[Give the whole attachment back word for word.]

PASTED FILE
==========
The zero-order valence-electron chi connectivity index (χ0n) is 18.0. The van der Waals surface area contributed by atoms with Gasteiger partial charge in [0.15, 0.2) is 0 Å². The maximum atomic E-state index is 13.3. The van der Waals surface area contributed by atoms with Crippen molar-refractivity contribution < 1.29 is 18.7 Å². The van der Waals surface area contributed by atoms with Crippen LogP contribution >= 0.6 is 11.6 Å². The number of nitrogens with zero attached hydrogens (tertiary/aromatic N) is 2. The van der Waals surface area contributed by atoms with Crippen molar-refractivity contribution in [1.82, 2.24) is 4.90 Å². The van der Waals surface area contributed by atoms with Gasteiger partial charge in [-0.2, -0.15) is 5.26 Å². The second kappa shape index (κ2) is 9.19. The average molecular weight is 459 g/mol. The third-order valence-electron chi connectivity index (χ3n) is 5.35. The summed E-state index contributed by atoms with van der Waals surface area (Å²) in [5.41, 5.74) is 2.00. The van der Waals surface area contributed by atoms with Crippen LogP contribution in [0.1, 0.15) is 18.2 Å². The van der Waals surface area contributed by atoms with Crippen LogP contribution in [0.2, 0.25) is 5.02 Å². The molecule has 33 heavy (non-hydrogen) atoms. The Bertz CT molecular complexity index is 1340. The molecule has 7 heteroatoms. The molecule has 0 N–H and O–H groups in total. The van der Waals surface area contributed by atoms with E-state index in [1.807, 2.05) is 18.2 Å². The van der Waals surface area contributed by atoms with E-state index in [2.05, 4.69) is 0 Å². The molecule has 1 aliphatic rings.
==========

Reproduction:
The zero-order valence-electron chi connectivity index (χ0n) is 18.0. The van der Waals surface area contributed by atoms with Gasteiger partial charge in [0.15, 0.2) is 0 Å². The maximum atomic E-state index is 13.3. The van der Waals surface area contributed by atoms with Crippen molar-refractivity contribution < 1.29 is 18.7 Å². The van der Waals surface area contributed by atoms with Crippen LogP contribution >= 0.6 is 11.6 Å². The number of nitrogens with zero attached hydrogens (tertiary/aromatic N) is 2. The van der Waals surface area contributed by atoms with Crippen molar-refractivity contribution in [1.82, 2.24) is 4.90 Å². The van der Waals surface area contributed by atoms with Gasteiger partial charge in [-0.2, -0.15) is 5.26 Å². The second kappa shape index (κ2) is 9.19. The average molecular weight is 459 g/mol. The third-order valence-electron chi connectivity index (χ3n) is 5.35. The summed E-state index contributed by atoms with van der Waals surface area (Å²) in [5.41, 5.74) is 2.00. The van der Waals surface area contributed by atoms with Crippen LogP contribution in [0.1, 0.15) is 18.2 Å². The van der Waals surface area contributed by atoms with Crippen LogP contribution in [0.2, 0.25) is 5.02 Å². The molecule has 33 heavy (non-hydrogen) atoms. The Bertz CT molecular complexity index is 1340. The molecule has 7 heteroatoms. The molecule has 0 N–H and O–H groups in total. The van der Waals surface area contributed by atoms with E-state index in [1.807, 2.05) is 18.2 Å². The van der Waals surface area contributed by atoms with E-state index in [2.05, 4.69) is 0 Å². The molecule has 1 aliphatic rings.